ECB Preview: Rate Decision due at 1245BST/0645CDT and Press Conference at 1330BST/0730CDT
- All rates and the current pace of asset purchases are expected to be left unchanged.
- The ECB is expected to tweak its forward guidance by categorising its growth risks as balanced. There is also a chance it may adjust guidance on rates and asset purchases.
- Staff will update macroeconomic projections; any shift in forward guidance will be contingent on its views on how inflation will evolve going forward.
- Draghi may strike a cautious tone in his press conference to temper hawkish expectations, especially given the challenges in reaching the central bank’s inflation objectives.
- Any changes to guidance will lead to questions about how the ECB intends to exit loose policy.
RATE/ASSET PURCHASE EXPECTATIONS
- DEPOSIT RATE: Forecast to remain unchanged at -0.40%. The rate was last adjusted in March 2016, when it was cut by 10bps.
- REFI RATE: Forecast to remain unchanged at 0.00%. The rate was last adjusted in March 2016, when it was cut by 5bps.
- MARGINAL RATE: Forecast to remain unchanged at 0.25%. The rate was last adjusted in March 2016, when it was cut by 5bps.
- ASSET PURCHASES: Forecast to maintain the pace of asset purchases at EUR 60bln per month until December 2017. Last December, the ECB reduced the size of purchases by EUR 20bln per month, and extended the purchase horizon by nine months.
CURRENT ECB FORWARD GUIDANCE
- RATES: “The Governing Council continues to expect the key ECB interest rates to remain at present or lower levels for an extended period of time, and well past the horizon of the net asset purchases.” (ECB statement, 27/Apr)
- ASSET PURCHASES: “Net asset purchases, at the new monthly pace of EUR 60bln, are intended to run until the end of December 2017, or beyond, if necessary, and in any case until the Governing Council sees a sustained adjustment in the path of inflation consistent with its inflation aim.” (ECB statement, 27/Apr)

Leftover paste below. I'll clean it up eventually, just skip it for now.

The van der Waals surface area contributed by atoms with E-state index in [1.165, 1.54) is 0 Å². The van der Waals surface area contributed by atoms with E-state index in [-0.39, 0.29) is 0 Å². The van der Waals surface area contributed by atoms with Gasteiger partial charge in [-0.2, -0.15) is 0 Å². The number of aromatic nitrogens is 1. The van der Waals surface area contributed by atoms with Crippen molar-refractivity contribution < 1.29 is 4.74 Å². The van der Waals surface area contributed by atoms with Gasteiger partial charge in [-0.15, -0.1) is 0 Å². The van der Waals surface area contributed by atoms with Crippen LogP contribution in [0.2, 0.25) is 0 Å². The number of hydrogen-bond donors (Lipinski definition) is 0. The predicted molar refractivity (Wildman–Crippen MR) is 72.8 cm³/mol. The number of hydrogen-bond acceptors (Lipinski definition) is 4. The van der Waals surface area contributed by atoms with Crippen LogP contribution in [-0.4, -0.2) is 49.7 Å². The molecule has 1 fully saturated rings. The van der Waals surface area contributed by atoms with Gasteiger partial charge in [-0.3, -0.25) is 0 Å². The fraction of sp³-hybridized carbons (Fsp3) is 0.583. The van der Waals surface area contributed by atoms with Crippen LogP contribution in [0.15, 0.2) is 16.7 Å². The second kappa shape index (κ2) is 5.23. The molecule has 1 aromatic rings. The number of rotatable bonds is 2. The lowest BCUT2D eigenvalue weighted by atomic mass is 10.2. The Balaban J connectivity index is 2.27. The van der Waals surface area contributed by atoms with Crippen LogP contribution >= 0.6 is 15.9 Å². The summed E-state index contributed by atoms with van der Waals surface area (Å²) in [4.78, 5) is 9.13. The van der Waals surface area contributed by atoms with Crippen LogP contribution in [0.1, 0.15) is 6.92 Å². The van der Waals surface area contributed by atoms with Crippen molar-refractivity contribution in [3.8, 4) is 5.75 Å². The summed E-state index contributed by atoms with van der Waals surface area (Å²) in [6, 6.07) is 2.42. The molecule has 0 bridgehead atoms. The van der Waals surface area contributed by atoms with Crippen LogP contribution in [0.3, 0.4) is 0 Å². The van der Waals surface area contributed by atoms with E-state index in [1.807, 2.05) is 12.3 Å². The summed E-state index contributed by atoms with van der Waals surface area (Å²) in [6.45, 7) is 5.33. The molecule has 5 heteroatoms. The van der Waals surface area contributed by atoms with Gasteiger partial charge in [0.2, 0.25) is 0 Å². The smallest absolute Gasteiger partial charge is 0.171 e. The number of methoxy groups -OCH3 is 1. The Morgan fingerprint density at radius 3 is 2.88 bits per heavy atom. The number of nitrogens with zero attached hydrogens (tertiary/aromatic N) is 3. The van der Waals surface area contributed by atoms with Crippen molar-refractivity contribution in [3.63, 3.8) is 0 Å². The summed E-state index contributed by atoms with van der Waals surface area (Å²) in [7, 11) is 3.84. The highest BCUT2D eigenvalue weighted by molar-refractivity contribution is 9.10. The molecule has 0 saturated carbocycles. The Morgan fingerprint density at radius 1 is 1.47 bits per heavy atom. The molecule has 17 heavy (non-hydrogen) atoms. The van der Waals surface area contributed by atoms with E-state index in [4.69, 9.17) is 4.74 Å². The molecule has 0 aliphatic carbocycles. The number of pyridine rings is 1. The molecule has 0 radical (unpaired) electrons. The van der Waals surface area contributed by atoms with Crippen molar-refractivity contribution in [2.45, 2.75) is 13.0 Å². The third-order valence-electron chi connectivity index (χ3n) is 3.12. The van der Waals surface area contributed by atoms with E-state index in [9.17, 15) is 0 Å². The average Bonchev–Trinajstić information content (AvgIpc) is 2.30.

- GROWTH: “Risks surrounding the euro area growth outlook, while moving towards a more balanced configuration, are still tilted
to the downside and relate predominantly to global factors.” (ECB statement, 27/Apr)
- INFLATION: “Headline inflation has been recovering from the very low levels seen in 2016… Measures of underlying inflation remain low and are expected to rise only gradually over the medium term, supported by our monetary policy measures, the expected continuing economic recovery and the corresponding gradual absorption of slack.” (ECB statement, 27/Apr). Draghi: “For domestic price pressures to strengthen, we still need very accommodative financing conditions, which are themselves dependent on a fairly substantial amount of monetary accommodation” (29/May)
POTENTIAL ADJUSTMENTS TO FORWARD GUIDANCE/ROADMAP TO EXITING LOOSE POLICY
- RATES: Commerzbank doesn’t buy into the market speculation that rate hikes will come before the conclusion of asset purchases. It says the ECB would only pursue this approach “if its overall view of the situation changed substantially. Otherwise, this would undermine the credibility of forward guidance.”
- ASSET PURCHASES: A small tweak in guidance in June could open the door to announcing gradual tapering at the September meeting which will likely begin after December 2017, when the current programme of asset purchases comes to its end.
- GROWTH: The central bank is expected to amend its assessment of the balance of risks to state that ‘risks to the growth profile are now more balanced’. The central bank will, however, be keen to proceed cautiously so not to shift expectations too hawkishly.